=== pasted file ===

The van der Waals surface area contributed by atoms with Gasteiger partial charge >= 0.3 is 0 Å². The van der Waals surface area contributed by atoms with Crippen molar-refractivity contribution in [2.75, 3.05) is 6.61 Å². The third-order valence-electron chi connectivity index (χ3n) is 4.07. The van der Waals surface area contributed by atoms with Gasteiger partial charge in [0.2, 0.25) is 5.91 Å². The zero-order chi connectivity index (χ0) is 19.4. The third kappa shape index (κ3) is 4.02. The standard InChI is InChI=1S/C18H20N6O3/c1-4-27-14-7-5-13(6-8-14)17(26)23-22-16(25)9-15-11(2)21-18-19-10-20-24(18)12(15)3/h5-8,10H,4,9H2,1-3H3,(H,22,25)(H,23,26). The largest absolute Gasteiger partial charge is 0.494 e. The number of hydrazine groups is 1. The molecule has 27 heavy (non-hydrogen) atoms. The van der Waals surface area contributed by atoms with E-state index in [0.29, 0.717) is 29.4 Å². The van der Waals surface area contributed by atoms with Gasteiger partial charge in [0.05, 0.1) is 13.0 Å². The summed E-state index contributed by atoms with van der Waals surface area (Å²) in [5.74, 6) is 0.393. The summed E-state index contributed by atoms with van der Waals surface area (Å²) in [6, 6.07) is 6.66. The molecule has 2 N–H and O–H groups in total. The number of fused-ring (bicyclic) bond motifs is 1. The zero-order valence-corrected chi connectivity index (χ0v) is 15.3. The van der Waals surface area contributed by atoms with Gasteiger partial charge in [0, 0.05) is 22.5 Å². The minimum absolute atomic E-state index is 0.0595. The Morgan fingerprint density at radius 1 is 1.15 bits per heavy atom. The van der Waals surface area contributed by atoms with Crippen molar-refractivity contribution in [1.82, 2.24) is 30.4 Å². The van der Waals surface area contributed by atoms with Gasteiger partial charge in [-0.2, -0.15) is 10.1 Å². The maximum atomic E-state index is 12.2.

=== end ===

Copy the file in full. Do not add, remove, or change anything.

The van der Waals surface area contributed by atoms with Gasteiger partial charge >= 0.3 is 0 Å². The van der Waals surface area contributed by atoms with Crippen molar-refractivity contribution in [2.75, 3.05) is 6.61 Å². The third-order valence-electron chi connectivity index (χ3n) is 4.07. The van der Waals surface area contributed by atoms with Gasteiger partial charge in [0.2, 0.25) is 5.91 Å². The zero-order chi connectivity index (χ0) is 19.4. The third kappa shape index (κ3) is 4.02. The standard InChI is InChI=1S/C18H20N6O3/c1-4-27-14-7-5-13(6-8-14)17(26)23-22-16(25)9-15-11(2)21-18-19-10-20-24(18)12(15)3/h5-8,10H,4,9H2,1-3H3,(H,22,25)(H,23,26). The largest absolute Gasteiger partial charge is 0.494 e. The number of hydrazine groups is 1. The molecule has 27 heavy (non-hydrogen) atoms. The van der Waals surface area contributed by atoms with E-state index in [0.29, 0.717) is 29.4 Å². The van der Waals surface area contributed by atoms with Gasteiger partial charge in [0.05, 0.1) is 13.0 Å². The summed E-state index contributed by atoms with van der Waals surface area (Å²) in [5.74, 6) is 0.393. The summed E-state index contributed by atoms with van der Waals surface area (Å²) in [6, 6.07) is 6.66. The molecule has 2 N–H and O–H groups in total. The number of fused-ring (bicyclic) bond motifs is 1. The zero-order valence-corrected chi connectivity index (χ0v) is 15.3. The van der Waals surface area contributed by atoms with Gasteiger partial charge in [0, 0.05) is 22.5 Å². The minimum absolute atomic E-state index is 0.0595. The Morgan fingerprint density at radius 1 is 1.15 bits per heavy atom. The van der Waals surface area contributed by atoms with Crippen molar-refractivity contribution in [1.82, 2.24) is 30.4 Å². The van der Waals surface area contributed by atoms with Gasteiger partial charge in [-0.2, -0.15) is 10.1 Å². The maximum atomic E-state index is 12.2.